Much has been written about the Nez Perce retreat to Canada, and Chief Joseph has assumed an important position in American mythos; perhaps Wilfong and her publishers sought a fresh approach to the story. But they should have published two books, the road guide and the retreat chronicles.
The 1,500 mile trail winds through Oregon, Washington, Idaho and Montana. Most Nez Perce never made it to Canada. Harassed and badgered during their flight by panicked volunteers and a concerned military, they were stopped at Bear’s Paw. The United States in the person of Col. Nelson Miles ended the sovereignty of the Ne-Me-Poo people. The tribe who helped Lewis and Clark, the peace-loving nation that gave the world the Appaloosa, were beaten into submission and captivity. Wilfong address the end of freedom in a moving passage:
The Nez Perce, “more like a nation of saints rather than a horde of savages” (C. J., p. 4), were a noble people who lived exemplary lives long before the civilized white man came with promises, words which were broken time and time again by deeds. One of the messages of Warren’s poem is that the Nez Perce were America’s fathers just as surely as Jefferson and Lincoln and all those who followed them. The Nez Perce were mountain Indians who inhabited the Pacific Northwest from Montana to the Pacific Ocean. They were “a handsome and very vigorous people, but not basically warlike; and in general they refused scalping” (C. J., p. xi). Moving about with the seasons, they ate the camas root, a variety of lily; followed the buffalo herds; fished for salmon when it spawned in the rivers. The Nez Perce were not nomads, however, like the neighboring Plains Indians–Sioux, Blackfeet, Shoshones, Crows. Each band had an area of land which it called its own, and to which it was deeply devoted, rooted there by a sense of ancestry and belonging. Meriwether Lewis, representing Jefferson, promised the Nez Perce possession of their lands forever. Chief Joseph’s homeland was in northeastern Oregon, south of the Snake River, and called Wallowa, a beautiful word resonating with the name of the Viking paradise, Valhalla.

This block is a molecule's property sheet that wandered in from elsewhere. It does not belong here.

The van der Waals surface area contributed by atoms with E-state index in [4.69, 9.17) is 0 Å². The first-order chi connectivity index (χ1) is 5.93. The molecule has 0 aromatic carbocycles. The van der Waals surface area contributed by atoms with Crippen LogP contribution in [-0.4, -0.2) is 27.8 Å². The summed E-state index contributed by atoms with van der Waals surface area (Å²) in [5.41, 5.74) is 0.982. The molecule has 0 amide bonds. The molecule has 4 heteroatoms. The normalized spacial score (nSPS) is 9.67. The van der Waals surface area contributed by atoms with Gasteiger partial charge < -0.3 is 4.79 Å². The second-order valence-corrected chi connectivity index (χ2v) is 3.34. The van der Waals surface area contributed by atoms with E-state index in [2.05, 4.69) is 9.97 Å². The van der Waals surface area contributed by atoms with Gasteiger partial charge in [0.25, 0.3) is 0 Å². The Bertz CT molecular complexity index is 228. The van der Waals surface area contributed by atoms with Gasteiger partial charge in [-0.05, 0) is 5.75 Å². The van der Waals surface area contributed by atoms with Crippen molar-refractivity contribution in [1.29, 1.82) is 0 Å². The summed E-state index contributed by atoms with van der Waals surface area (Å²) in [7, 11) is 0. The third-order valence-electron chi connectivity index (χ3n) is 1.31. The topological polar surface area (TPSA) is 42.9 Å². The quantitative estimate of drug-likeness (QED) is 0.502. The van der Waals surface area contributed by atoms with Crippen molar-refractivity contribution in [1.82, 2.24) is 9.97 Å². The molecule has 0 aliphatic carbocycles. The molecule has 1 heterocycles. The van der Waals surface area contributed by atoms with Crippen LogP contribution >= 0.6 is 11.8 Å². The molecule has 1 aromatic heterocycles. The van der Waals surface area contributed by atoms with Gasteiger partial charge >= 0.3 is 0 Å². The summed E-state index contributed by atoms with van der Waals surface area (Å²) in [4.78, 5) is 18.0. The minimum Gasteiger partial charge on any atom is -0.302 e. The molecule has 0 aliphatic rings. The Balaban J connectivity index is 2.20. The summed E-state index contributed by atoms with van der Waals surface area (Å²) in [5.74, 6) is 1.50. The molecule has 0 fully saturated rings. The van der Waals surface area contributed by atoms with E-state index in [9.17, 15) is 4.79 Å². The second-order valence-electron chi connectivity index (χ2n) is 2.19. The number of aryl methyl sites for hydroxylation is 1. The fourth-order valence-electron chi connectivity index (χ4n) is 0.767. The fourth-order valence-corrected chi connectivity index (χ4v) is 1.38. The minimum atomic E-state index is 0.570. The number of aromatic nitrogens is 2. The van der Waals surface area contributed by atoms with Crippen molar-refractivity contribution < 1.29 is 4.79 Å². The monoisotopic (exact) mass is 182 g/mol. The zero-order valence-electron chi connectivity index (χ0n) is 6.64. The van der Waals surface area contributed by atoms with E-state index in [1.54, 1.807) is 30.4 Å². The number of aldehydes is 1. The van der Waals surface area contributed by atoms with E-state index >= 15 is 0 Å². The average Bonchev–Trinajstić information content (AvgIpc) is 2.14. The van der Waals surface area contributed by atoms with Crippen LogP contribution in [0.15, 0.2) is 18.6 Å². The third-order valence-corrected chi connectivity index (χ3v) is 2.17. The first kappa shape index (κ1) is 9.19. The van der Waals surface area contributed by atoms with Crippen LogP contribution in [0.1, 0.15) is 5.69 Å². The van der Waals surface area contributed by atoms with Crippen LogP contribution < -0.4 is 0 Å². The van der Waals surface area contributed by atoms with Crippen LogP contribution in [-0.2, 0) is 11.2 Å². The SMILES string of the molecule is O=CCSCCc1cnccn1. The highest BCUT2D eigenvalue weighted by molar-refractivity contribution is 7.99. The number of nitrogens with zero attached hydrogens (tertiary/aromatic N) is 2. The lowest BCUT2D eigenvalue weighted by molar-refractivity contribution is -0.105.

For those of you who have followed the … trail extensively, arriving at the Bear’s Paw Battlefield may be quite a moving experience. This innocuous, forgotten-looking state monument signifies the end. The end of the traditional sovereignty of the Nez Perce Nation. The end of the hope of escape. The end of your journey. Remember the beginning of the Trail at Wallowa Lake and the utter grandeur of the scene there. The contrast between that memory and the bleakness of the landscape here at Snake Creek is but a metaphor for the impoverishment of the Nez Perce People…. Their land, their horses, their caches of food, their lodges, their very own people-in just a few months, this wealthy tribe had lost almost all they valued.
Throughout the book, Wilfong effectively combines juxtaposition of today’s retrospection with voices from the past. Wilfong lets the Nez Perce speak for themselves. She has sought out settlers’ accounts and incorporated extensive military records. She allows the competing cultures and peoples involved the dignity of direct communication from the past to today and to future generations.
Wilfong’s research is meticulous. Her writing style is clear. The book is full of maps and illustrations. This is a painful episode in American history, but Wilfong has treated it with compassion and understanding. It is well worth reading.